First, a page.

The technology could aid patients with movement disorders such as Parkinson's disease or epilepsy, researchers have claimed.
What we are talking here is a "sticky patch containing a device roughly four centimetres long, two cm wide and 0.003 millimetres thick", said Nanshu Lu, a mechanical engineer at University of Texas in Austin.
The researchers constructed the device by layering a package of stretchable nanomaterials - sensors that detect temperature and motion, resistive RAM for data storage, microheaters and drugs - onto a material that mimics the softness and flexibility of the skin.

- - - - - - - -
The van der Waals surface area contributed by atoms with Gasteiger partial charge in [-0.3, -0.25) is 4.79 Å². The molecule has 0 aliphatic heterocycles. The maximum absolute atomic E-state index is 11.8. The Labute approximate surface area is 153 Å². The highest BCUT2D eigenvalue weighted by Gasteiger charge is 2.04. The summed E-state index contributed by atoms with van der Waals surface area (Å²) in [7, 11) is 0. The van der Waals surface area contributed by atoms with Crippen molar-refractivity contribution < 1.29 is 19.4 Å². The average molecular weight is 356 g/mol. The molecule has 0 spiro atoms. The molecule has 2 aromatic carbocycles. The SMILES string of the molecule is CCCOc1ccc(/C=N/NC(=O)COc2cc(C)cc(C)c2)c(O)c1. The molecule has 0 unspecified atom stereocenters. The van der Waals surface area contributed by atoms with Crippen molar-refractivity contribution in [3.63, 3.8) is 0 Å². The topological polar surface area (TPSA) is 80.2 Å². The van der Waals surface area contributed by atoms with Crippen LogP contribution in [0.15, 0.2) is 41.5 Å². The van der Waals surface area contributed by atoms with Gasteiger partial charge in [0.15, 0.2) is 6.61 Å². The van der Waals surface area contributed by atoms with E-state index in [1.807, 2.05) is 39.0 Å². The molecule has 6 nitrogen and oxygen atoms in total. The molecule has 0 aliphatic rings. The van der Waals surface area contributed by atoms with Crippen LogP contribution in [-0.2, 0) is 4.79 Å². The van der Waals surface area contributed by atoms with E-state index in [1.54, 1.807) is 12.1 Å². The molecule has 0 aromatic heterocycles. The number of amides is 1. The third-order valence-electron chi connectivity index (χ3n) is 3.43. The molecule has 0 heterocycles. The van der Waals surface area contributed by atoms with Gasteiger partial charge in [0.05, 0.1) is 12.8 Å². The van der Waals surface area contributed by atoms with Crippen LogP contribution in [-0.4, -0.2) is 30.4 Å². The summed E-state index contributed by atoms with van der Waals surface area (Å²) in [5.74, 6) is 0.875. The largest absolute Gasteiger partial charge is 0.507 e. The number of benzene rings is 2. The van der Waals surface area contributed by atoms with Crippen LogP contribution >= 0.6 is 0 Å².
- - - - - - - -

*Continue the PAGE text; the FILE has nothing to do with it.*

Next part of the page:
"The novelty is really in the integration of the memory device," Stephanie Lacour, an engineer at Swiss Federal Institute of Technology in Lausanne, added.
The device works if it is connected to a power supply and data transmitter, both of which need to be made similarly compact and flexible before the prototype can be used routinely in patients.
"Although some commercially available components, such as lithium batteries and radio-frequency identification tags can do this work, they are too rigid for the soft-as-skin brand of electronic device," Lu explained.
The findings were published in the journal Nature Nanotechnology1.